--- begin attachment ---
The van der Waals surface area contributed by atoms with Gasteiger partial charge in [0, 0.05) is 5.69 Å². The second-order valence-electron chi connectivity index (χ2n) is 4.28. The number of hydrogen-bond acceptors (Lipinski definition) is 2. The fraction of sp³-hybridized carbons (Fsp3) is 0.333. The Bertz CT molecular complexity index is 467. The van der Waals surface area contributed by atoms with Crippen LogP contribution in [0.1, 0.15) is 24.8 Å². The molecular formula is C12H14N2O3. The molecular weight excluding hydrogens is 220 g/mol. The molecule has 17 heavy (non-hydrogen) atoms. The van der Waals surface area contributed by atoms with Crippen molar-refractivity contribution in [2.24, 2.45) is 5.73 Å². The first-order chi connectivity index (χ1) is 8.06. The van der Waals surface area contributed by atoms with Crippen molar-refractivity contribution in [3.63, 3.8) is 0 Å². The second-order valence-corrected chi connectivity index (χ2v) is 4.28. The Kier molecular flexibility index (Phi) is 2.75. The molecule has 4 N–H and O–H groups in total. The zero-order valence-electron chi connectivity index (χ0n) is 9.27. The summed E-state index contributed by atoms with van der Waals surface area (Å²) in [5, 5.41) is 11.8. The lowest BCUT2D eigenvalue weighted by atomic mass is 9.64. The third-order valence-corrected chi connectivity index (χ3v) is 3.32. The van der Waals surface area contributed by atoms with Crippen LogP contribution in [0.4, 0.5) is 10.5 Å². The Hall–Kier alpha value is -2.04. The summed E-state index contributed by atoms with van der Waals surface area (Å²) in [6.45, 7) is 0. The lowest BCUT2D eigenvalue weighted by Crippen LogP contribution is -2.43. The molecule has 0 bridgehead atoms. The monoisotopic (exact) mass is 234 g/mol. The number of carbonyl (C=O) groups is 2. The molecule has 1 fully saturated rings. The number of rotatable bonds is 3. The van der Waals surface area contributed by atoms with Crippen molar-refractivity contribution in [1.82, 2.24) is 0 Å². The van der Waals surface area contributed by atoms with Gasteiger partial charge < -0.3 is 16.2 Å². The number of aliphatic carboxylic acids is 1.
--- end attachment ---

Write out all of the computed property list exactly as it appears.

The van der Waals surface area contributed by atoms with Gasteiger partial charge in [0, 0.05) is 5.69 Å². The second-order valence-electron chi connectivity index (χ2n) is 4.28. The number of hydrogen-bond acceptors (Lipinski definition) is 2. The fraction of sp³-hybridized carbons (Fsp3) is 0.333. The Bertz CT molecular complexity index is 467. The van der Waals surface area contributed by atoms with Crippen LogP contribution in [0.1, 0.15) is 24.8 Å². The molecular formula is C12H14N2O3. The molecular weight excluding hydrogens is 220 g/mol. The molecule has 17 heavy (non-hydrogen) atoms. The van der Waals surface area contributed by atoms with Crippen molar-refractivity contribution in [2.24, 2.45) is 5.73 Å². The first-order chi connectivity index (χ1) is 8.06. The van der Waals surface area contributed by atoms with Crippen molar-refractivity contribution in [3.63, 3.8) is 0 Å². The second-order valence-corrected chi connectivity index (χ2v) is 4.28. The Kier molecular flexibility index (Phi) is 2.75. The molecule has 4 N–H and O–H groups in total. The zero-order valence-electron chi connectivity index (χ0n) is 9.27. The summed E-state index contributed by atoms with van der Waals surface area (Å²) in [5, 5.41) is 11.8. The lowest BCUT2D eigenvalue weighted by atomic mass is 9.64. The third-order valence-corrected chi connectivity index (χ3v) is 3.32. The van der Waals surface area contributed by atoms with Crippen LogP contribution in [0.4, 0.5) is 10.5 Å². The Hall–Kier alpha value is -2.04. The summed E-state index contributed by atoms with van der Waals surface area (Å²) in [6.45, 7) is 0. The lowest BCUT2D eigenvalue weighted by Crippen LogP contribution is -2.43. The molecule has 0 bridgehead atoms. The monoisotopic (exact) mass is 234 g/mol. The number of carbonyl (C=O) groups is 2. The molecule has 1 fully saturated rings. The number of rotatable bonds is 3. The van der Waals surface area contributed by atoms with Crippen molar-refractivity contribution in [1.82, 2.24) is 0 Å². The van der Waals surface area contributed by atoms with Gasteiger partial charge < -0.3 is 16.2 Å². The number of aliphatic carboxylic acids is 1.